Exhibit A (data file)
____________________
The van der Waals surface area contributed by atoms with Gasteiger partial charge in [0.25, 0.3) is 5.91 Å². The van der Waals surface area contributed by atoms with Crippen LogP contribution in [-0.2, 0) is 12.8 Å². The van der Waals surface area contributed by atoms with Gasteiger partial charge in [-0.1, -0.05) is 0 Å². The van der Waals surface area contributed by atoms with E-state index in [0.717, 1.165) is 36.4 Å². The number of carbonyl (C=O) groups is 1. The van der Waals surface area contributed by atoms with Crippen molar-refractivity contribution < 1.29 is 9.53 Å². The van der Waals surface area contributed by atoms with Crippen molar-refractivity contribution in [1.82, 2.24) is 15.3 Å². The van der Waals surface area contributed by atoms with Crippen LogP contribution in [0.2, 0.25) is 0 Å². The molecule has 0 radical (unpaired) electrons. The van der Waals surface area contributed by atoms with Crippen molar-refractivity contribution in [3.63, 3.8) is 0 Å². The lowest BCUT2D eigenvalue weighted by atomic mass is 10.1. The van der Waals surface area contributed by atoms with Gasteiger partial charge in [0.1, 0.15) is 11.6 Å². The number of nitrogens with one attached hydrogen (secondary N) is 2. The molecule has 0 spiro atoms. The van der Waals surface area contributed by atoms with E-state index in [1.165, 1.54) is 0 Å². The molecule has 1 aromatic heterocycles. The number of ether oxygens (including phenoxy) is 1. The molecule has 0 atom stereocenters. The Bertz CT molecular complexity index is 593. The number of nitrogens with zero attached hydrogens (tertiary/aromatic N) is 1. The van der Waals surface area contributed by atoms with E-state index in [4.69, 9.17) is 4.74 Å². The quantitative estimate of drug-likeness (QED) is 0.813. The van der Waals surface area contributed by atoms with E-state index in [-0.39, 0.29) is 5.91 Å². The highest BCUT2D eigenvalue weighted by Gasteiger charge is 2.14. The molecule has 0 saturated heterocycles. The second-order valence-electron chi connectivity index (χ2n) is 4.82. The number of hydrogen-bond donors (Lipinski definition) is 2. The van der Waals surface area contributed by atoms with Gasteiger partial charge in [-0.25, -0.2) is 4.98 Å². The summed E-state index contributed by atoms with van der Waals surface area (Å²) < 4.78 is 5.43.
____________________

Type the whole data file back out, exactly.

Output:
The van der Waals surface area contributed by atoms with Gasteiger partial charge in [0.25, 0.3) is 5.91 Å². The van der Waals surface area contributed by atoms with Crippen LogP contribution in [-0.2, 0) is 12.8 Å². The van der Waals surface area contributed by atoms with Gasteiger partial charge in [-0.1, -0.05) is 0 Å². The van der Waals surface area contributed by atoms with E-state index in [0.717, 1.165) is 36.4 Å². The number of carbonyl (C=O) groups is 1. The van der Waals surface area contributed by atoms with Crippen molar-refractivity contribution < 1.29 is 9.53 Å². The van der Waals surface area contributed by atoms with Crippen molar-refractivity contribution in [1.82, 2.24) is 15.3 Å². The van der Waals surface area contributed by atoms with Crippen LogP contribution in [0.2, 0.25) is 0 Å². The molecule has 0 radical (unpaired) electrons. The van der Waals surface area contributed by atoms with Crippen molar-refractivity contribution in [3.63, 3.8) is 0 Å². The lowest BCUT2D eigenvalue weighted by atomic mass is 10.1. The van der Waals surface area contributed by atoms with Gasteiger partial charge in [0.1, 0.15) is 11.6 Å². The number of nitrogens with one attached hydrogen (secondary N) is 2. The molecule has 0 spiro atoms. The van der Waals surface area contributed by atoms with E-state index in [1.165, 1.54) is 0 Å². The molecule has 1 aromatic heterocycles. The number of ether oxygens (including phenoxy) is 1. The molecule has 0 atom stereocenters. The Bertz CT molecular complexity index is 593. The number of nitrogens with zero attached hydrogens (tertiary/aromatic N) is 1. The van der Waals surface area contributed by atoms with E-state index in [4.69, 9.17) is 4.74 Å². The quantitative estimate of drug-likeness (QED) is 0.813. The van der Waals surface area contributed by atoms with E-state index in [-0.39, 0.29) is 5.91 Å². The highest BCUT2D eigenvalue weighted by Gasteiger charge is 2.14. The molecule has 0 saturated heterocycles. The second-order valence-electron chi connectivity index (χ2n) is 4.82. The number of hydrogen-bond donors (Lipinski definition) is 2. The van der Waals surface area contributed by atoms with Gasteiger partial charge in [-0.25, -0.2) is 4.98 Å². The summed E-state index contributed by atoms with van der Waals surface area (Å²) < 4.78 is 5.43.